How To Know If Your Big Idea Is Worth Pursuing

People step out of their comfort zones all the time to pursue their big ideas. Then things don’t go according to plan, they don’t get quite the results they had anticipated, and the questioning begins.

Is this truly a great idea?
Does it have merit?
Should I continue pursuing it or stop altogether?

Unfortunately, it’s those questions that often stop some of the greatest ideas from having true impact on our society. They limit a person’s ability to change the world. They also hold us back from becoming who we are meant to be.

Does it solve a problem?

People don’t buy products or services just to have them. They buy in order to solve a “problem” in their minds. Imagine yourself as your potential customer; why would they buy from you? A tax accountant doesn’t sell their ability to fill out tax forms; they sell the stress relief from knowing taxes are filled out correctly. A photographer doesn’t sell photography; they sell the memory of the special occasion. When you discover your “problem”, you’re more likely to determine if your Big Idea has potential.

Is there anything else like it on the market?

Suffice to say there is very little on the market today that is unique and original. Everything we buy and do is based off of some other idea related to it. With a little bit of research, you can find those parallel ideas, and use them as motivation for seeing the potential of your Big Idea. The best ideas piggy back off of other concepts … with a twist.

How many potential users does it have?

Solving the world’s problems is a bit too broad for a Big Idea. Which means defining your perfect market as “everybody” isn’t going to cut it. The more you focus in on who will truly love your Big Idea, the more value you will find to put into the final results. Just remember if 100 people are willing to pay you $1,000 for what you do, you have a $100,000 idea.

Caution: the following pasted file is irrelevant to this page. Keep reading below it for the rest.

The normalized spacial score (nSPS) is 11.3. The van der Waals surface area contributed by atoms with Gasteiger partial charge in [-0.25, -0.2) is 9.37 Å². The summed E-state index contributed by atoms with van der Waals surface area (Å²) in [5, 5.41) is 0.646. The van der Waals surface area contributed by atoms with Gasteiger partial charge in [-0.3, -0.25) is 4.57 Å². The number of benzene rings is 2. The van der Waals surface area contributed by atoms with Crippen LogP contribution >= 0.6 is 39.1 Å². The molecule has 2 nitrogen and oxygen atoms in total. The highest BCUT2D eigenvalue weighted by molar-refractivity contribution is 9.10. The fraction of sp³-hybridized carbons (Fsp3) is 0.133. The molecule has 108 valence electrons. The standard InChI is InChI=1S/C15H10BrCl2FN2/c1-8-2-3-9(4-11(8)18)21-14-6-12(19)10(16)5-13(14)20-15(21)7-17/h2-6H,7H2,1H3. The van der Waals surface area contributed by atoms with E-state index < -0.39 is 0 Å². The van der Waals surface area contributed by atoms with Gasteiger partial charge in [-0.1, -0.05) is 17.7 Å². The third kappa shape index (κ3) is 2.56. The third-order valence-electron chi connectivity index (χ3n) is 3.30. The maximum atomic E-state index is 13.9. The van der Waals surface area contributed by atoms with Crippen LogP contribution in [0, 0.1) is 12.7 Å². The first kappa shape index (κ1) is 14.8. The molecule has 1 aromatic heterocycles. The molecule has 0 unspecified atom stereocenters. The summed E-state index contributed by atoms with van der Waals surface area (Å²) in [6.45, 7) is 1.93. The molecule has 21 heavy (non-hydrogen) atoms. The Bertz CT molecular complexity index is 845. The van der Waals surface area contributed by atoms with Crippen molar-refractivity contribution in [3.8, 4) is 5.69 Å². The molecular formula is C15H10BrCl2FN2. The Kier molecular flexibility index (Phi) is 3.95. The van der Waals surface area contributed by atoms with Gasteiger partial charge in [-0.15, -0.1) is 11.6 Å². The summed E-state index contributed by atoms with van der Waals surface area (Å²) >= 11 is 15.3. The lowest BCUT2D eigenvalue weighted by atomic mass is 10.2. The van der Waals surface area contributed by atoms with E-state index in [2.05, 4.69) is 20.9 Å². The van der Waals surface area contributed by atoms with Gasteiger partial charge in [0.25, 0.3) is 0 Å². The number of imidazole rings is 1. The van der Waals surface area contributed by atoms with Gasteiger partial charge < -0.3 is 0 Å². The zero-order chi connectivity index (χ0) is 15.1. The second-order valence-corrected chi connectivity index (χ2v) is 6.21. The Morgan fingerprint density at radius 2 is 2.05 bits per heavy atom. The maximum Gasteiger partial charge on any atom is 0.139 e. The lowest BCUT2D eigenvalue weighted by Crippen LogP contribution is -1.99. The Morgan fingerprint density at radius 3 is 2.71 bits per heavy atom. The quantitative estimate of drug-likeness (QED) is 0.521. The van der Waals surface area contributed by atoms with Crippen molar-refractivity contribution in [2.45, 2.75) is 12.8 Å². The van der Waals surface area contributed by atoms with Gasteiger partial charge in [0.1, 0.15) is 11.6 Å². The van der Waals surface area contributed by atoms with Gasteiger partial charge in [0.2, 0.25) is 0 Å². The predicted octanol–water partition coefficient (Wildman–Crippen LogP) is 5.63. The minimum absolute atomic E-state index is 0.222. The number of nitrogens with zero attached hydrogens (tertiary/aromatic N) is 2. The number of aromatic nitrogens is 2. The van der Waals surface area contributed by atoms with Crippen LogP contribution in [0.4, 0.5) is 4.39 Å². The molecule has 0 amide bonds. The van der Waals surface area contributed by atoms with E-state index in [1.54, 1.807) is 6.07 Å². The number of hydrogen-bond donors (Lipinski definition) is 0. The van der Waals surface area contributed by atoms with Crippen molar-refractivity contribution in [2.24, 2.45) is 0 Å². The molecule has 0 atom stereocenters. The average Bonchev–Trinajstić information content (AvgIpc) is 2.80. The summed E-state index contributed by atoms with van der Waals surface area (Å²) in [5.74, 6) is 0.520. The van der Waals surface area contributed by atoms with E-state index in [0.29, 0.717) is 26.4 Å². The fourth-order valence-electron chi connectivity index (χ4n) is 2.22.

Is it proprietary?

Depending on how unique your idea is, you may have grounds for patenting it, trademarking it, or copyrighting it. Each of these things can give your Big Idea value in the marketplace, but don’t let it hold you back from taking your Big Idea to the next level. I’ve seen many ideas die a slow death while waiting for patents. Do your due diligence and keep moving.

Are you getting lost in ideas?

Some of us are idea people; you know if you are. You can come up with ideas on a routine basis, and are always dreaming about the end results. You see the end game without the difficulties that occur in the middle. It also means you are chasing the potential allure of quick profits rather than allowing an idea to fully develop and give it the time to grow and build depth. Ideas aren’t a problem; follow through becomes the issue. At the first sign of failure and doubt sets in, it’s easier to move to another idea rather than determining if an idea has potential. This can cloud your judgment and prevent you from pursuing a great idea that could change your world (and all around you).

How quickly will technology impact it?

In today’s world, technology moves fast. What we use today will be archaic and possibly nonexistent just a few short months from now. Will it take you longer to develop your Big Idea than will be justifiable, given the fast turnaround of technology? Can you approach your Big Idea in a different manner to give it value for a longer period of time?